Dalton’s Law

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dalton 1

Assume that we have 2 rigid closed containers originally occupying the same volume V. One container (container 1) is filled with ideal gas A at a known pressure pA. The other (container 2) is filled with ideal gas B at a known pressure pB. Both gases have the same temperature T.

Now we mix both ideal gases A and B in a third container (container 3) with the same volume V and at the same temperature T. We suppose that the pressure of mixture A+B is then ptot. It must be emphasized that A+B is a nonreacting mixture, and since gas A and gas B behave as ideal gases, their mixture A+B can also be regarded as ideal gas and follow the ideal gas law as well.

As mentioned above, A and B do not react with each other. Therefore, the conservation of moles for a nonreacting mixture can be used: dalton 2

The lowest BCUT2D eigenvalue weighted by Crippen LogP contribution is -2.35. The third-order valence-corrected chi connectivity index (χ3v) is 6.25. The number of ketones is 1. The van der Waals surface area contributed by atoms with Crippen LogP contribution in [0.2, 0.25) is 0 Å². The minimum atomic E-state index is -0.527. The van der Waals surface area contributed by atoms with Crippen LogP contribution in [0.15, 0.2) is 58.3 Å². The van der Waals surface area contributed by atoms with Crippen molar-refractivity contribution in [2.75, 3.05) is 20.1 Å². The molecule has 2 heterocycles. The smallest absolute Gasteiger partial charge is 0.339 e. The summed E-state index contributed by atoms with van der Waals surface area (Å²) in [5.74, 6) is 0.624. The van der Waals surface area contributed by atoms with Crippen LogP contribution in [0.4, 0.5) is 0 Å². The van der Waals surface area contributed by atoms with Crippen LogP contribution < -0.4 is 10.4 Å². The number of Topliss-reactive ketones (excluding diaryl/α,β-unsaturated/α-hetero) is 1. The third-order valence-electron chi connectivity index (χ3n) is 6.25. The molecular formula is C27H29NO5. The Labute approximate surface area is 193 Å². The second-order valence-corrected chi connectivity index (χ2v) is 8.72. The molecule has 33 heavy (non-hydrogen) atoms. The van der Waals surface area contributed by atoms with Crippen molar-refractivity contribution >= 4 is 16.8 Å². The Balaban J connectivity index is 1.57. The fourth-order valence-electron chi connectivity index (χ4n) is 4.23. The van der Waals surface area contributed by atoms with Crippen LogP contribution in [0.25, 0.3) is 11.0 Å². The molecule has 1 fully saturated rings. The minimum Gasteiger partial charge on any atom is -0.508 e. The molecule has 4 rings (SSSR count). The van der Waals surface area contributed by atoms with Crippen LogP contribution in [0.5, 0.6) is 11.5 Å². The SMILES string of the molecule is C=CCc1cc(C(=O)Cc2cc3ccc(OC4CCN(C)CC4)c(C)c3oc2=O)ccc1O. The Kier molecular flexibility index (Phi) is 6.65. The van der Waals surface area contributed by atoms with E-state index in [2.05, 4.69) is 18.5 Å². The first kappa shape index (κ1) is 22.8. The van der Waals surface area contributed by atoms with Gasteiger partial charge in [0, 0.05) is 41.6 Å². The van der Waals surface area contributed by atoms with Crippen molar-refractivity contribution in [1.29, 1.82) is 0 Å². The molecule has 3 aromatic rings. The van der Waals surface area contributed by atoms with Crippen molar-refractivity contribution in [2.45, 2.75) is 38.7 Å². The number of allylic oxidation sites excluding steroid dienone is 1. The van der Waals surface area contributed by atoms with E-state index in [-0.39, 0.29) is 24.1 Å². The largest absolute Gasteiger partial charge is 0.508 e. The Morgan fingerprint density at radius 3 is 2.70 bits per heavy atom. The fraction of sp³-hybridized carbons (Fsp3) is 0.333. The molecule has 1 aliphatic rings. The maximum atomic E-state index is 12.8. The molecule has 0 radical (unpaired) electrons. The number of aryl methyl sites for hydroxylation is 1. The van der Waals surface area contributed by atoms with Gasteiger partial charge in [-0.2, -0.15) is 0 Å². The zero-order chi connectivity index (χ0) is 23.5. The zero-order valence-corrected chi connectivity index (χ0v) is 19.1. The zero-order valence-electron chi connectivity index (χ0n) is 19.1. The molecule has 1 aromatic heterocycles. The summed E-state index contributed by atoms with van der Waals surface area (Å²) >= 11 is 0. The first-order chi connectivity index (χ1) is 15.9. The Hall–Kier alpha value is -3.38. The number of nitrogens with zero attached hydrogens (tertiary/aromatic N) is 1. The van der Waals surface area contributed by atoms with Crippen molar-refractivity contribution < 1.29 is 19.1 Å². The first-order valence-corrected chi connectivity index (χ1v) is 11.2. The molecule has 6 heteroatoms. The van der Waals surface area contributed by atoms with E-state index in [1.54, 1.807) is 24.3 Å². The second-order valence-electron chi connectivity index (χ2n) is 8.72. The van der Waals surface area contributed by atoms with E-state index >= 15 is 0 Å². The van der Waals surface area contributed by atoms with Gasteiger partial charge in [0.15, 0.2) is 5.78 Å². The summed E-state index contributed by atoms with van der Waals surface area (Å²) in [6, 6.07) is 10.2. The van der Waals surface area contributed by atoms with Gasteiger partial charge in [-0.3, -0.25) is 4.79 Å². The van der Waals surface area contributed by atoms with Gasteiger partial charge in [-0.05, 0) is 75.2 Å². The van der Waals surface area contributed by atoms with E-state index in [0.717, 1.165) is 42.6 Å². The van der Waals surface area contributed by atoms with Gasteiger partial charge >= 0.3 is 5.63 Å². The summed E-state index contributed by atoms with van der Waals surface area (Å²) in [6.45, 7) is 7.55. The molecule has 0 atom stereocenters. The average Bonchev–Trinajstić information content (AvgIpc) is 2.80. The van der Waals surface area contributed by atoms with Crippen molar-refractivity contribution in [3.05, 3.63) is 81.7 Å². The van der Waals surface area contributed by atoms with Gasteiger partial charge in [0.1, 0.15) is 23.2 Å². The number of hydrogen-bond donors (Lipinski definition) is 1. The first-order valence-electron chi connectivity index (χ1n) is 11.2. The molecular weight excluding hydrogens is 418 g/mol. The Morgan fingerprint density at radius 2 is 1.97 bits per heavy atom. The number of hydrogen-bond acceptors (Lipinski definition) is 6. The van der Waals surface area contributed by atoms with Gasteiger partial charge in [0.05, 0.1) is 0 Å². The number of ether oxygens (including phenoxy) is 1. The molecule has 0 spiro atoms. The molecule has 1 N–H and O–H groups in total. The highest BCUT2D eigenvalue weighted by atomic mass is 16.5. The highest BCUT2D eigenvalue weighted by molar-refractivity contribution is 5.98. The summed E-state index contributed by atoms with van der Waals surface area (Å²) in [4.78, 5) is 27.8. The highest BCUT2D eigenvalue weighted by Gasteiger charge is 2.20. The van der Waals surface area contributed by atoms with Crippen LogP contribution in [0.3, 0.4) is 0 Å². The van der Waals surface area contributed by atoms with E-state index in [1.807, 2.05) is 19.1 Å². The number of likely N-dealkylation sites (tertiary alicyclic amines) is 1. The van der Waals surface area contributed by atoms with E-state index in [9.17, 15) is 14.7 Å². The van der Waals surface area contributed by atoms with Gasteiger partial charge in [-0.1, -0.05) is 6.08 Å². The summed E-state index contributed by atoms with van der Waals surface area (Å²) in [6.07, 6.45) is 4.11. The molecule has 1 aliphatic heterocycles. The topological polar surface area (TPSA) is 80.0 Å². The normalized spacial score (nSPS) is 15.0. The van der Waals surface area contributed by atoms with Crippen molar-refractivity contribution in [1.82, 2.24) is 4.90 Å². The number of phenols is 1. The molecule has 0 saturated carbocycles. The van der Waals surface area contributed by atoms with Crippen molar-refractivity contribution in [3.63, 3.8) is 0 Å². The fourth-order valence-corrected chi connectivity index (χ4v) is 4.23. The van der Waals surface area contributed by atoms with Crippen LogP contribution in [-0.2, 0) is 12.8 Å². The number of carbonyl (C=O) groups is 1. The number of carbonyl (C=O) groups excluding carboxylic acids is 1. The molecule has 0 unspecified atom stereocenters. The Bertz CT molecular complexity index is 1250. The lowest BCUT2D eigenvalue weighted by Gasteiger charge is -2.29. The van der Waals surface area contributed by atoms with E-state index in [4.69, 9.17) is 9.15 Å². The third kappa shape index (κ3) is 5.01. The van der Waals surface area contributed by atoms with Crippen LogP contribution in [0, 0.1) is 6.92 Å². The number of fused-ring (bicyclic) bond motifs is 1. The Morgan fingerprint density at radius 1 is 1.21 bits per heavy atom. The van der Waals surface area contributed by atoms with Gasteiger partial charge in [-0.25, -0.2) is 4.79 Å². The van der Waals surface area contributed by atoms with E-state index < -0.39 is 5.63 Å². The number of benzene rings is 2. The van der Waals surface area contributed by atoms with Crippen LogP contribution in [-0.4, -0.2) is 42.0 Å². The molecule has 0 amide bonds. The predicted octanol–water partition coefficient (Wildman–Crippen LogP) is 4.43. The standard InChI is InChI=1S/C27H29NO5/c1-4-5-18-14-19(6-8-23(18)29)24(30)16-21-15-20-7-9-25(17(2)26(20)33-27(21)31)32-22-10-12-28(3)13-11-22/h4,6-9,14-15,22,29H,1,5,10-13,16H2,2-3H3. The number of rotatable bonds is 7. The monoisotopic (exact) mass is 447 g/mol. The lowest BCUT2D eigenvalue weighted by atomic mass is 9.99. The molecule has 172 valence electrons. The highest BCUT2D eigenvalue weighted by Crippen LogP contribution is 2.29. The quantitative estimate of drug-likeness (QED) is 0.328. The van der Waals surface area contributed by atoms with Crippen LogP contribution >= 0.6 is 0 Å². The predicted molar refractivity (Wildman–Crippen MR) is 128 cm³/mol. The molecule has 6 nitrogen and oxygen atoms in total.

The mole n can be substituted by applying the ideal gas law:

  • For gas A: dalton 3
  • For gas B: dalton 4
  • For mixture A+B: dalton 5

Then we obtain: dalton law

 Now we can extend this conclusion to any number of ideal gases which is the well-known Dalton’s Law: general dalton law

(where T=constant and V=constant)

Here we call:

  • ptot = the total pressure of the mixture
  • pi = the partial pressure of i-th gas

Hence, the Dalton’s Law, from the equation expressed above, states that the total pressure exerted by the mixture of nonreacting gases equals to the sum of partial pressure of every constituent.

For ideal gas, by using the ideal gas law, we can calculate the partial pressure as following:

partial pressure

(for more information about mole fraction, please see here: https://thermodynamics-engineer.com/mass-and-mole-fraction/)